By Herbert Lash and Gertrude Chavez-Dreyfuss
NEW YORK (Reuters) – The dollar fell from a seven-week high on Monday, tracking a slide in U.S. Treasury yields, as investors consolidated gains after the greenback’s recent rise and looked ahead for the release of jobs data and consumer prices for February.
The dollar’s decline was exacerbated by a higher-than-expected drop in U.S. durable goods of 4.5% last month, reversing a huge December boost from Boeing (NYSE:BA). These so-called durable goods orders increased 5.1% in December.
The report dented some of the hawkishness built into U.S. interest rates, though they are expected to remain higher for longer, analysts said.
With February coming to an end after the dollar’s almost 3% climb during the month on stronger-than-expected U.S. economic data, investors are consolidating recent positions, said Joe Manimbo, senior market analyst at Convera in Washington.
“It’s just investors pulling some chips off the table,” he said. “We’ve had a ton of data so far, and so far it’s been hotter than expected and that’s been the fuel for the dollar.”
The market awaits this month’s data for U.S. unemployment on March 10 and the consumer price index on March 14, both of which will influence Federal Reserve policy on interest rates and the central bank’s efforts to slow inflation to its target pace.
“Until the market gets a look at the next non-farm payrolls as well as the next consumer price index, the market is going to be reluctant to push the dollar meaningful lower,” Manimbo said. “The market is just realizing the road to 2% inflation is likely to be longer and more winding.”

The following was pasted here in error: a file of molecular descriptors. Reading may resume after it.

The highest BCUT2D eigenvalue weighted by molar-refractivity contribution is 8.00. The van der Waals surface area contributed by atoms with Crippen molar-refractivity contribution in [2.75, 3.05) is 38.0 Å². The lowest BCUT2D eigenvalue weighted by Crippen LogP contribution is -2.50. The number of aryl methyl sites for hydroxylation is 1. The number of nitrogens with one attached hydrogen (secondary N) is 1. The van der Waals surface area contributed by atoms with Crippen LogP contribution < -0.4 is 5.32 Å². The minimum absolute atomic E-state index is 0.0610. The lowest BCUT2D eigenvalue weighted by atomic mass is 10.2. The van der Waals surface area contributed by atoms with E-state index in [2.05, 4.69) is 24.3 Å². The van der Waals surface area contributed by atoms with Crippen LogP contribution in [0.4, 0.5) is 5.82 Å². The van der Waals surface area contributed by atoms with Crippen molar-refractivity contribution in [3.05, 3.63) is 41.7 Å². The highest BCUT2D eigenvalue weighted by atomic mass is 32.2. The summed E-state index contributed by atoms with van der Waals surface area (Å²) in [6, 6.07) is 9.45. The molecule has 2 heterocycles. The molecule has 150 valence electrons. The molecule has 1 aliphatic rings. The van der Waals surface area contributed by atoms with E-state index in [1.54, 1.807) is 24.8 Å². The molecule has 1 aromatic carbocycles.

Investors will get more information on the state of the global economy this week, with U.S. ISM manufacturing and services survey data for February due on Wednesday and Friday, respectively. Preliminary euro zone CPI inflation figures for February are due on Thursday.
New data on Monday that showed U.S. pending home sales posted their largest gain in 2-1/2 years failed to lift the dollar, as recent strong economic readings have done.
The National Association of Realtors (NAR) said its Pending Home Sales Index, based on signed contracts, jumped 8.1% last month, the biggest increase since June 2020. Economists polled by Reuters had forecast contracts, which become sales after a month or two, rising 1.0%.
Traders now expect the Fed to raise interest rates to about 5.4% in July, according to pricing in futures markets. At the beginning of February, they envisaged rates rising to a peak of just 4.9%.
The dollar index, which measures the currency against six major peers, fell 0.513% and is on track to snap a four-month losing streak. Earlier it hit its highest since Jan. 6.
The euro rose 0.58% to $1.0607, while the Japanese yen strengthened 0.20% versus the greenback at 136.20. The yen reversed some of its gains after rising to a more than two-month high of 136.54 earlier in the session.
Incoming Bank of Japan Governor Kazuo Ueda said on Monday the merits of the bank’s current monetary policy outweigh the costs, stressing the need to maintain support for the Japanese economy with ultra-low interest rates.
Sterling rose after British Prime Minister Rishi Sunak struck a new deal with the European Union on post-Brexit trade rules for Northern Ireland on Monday and said it would pave the way for a new chapter in London’s relationship with the bloc.
The pound was last at $1.2059, up 0.96% on the day.